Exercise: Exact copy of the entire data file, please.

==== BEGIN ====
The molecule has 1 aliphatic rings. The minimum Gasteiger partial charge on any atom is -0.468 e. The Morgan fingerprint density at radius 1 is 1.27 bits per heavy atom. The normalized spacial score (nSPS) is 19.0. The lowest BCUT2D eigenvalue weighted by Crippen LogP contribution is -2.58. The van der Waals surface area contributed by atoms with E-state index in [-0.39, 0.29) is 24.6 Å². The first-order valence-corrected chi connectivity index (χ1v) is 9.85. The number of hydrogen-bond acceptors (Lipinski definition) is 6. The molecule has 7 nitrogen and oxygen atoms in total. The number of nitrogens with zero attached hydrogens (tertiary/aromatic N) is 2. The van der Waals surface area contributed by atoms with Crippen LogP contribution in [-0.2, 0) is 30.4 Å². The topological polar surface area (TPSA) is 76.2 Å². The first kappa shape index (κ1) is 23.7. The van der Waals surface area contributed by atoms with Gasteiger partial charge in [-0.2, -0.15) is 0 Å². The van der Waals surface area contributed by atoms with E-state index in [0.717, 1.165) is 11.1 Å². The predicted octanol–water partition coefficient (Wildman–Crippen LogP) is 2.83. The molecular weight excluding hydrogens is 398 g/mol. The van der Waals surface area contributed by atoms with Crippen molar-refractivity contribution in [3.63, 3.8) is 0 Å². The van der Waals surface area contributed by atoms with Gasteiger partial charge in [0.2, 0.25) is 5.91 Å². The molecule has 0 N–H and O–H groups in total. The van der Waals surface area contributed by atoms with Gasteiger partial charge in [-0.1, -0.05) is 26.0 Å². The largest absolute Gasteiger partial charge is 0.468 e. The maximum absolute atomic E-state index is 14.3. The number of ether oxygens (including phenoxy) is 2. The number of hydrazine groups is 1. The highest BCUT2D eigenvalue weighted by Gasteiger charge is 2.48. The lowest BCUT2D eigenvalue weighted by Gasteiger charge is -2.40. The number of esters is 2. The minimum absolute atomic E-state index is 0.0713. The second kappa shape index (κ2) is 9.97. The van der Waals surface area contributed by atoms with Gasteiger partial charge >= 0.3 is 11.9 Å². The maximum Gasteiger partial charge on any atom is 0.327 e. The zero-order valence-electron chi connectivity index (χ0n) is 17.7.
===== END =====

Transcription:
The molecule has 1 aliphatic rings. The minimum Gasteiger partial charge on any atom is -0.468 e. The Morgan fingerprint density at radius 1 is 1.27 bits per heavy atom. The normalized spacial score (nSPS) is 19.0. The lowest BCUT2D eigenvalue weighted by Crippen LogP contribution is -2.58. The van der Waals surface area contributed by atoms with E-state index in [-0.39, 0.29) is 24.6 Å². The first-order valence-corrected chi connectivity index (χ1v) is 9.85. The number of hydrogen-bond acceptors (Lipinski definition) is 6. The molecule has 7 nitrogen and oxygen atoms in total. The number of nitrogens with zero attached hydrogens (tertiary/aromatic N) is 2. The van der Waals surface area contributed by atoms with Crippen LogP contribution in [-0.2, 0) is 30.4 Å². The topological polar surface area (TPSA) is 76.2 Å². The first kappa shape index (κ1) is 23.7. The van der Waals surface area contributed by atoms with Gasteiger partial charge in [-0.2, -0.15) is 0 Å². The van der Waals surface area contributed by atoms with E-state index in [0.717, 1.165) is 11.1 Å². The predicted octanol–water partition coefficient (Wildman–Crippen LogP) is 2.83. The molecular weight excluding hydrogens is 398 g/mol. The van der Waals surface area contributed by atoms with Crippen molar-refractivity contribution in [3.63, 3.8) is 0 Å². The van der Waals surface area contributed by atoms with Gasteiger partial charge in [0.2, 0.25) is 5.91 Å². The molecule has 0 N–H and O–H groups in total. The van der Waals surface area contributed by atoms with Gasteiger partial charge in [-0.1, -0.05) is 26.0 Å². The largest absolute Gasteiger partial charge is 0.468 e. The maximum absolute atomic E-state index is 14.3. The number of ether oxygens (including phenoxy) is 2. The number of hydrazine groups is 1. The highest BCUT2D eigenvalue weighted by Gasteiger charge is 2.48. The lowest BCUT2D eigenvalue weighted by Gasteiger charge is -2.40. The number of esters is 2. The minimum absolute atomic E-state index is 0.0713. The second kappa shape index (κ2) is 9.97. The van der Waals surface area contributed by atoms with Gasteiger partial charge >= 0.3 is 11.9 Å². The maximum Gasteiger partial charge on any atom is 0.327 e. The zero-order valence-electron chi connectivity index (χ0n) is 17.7.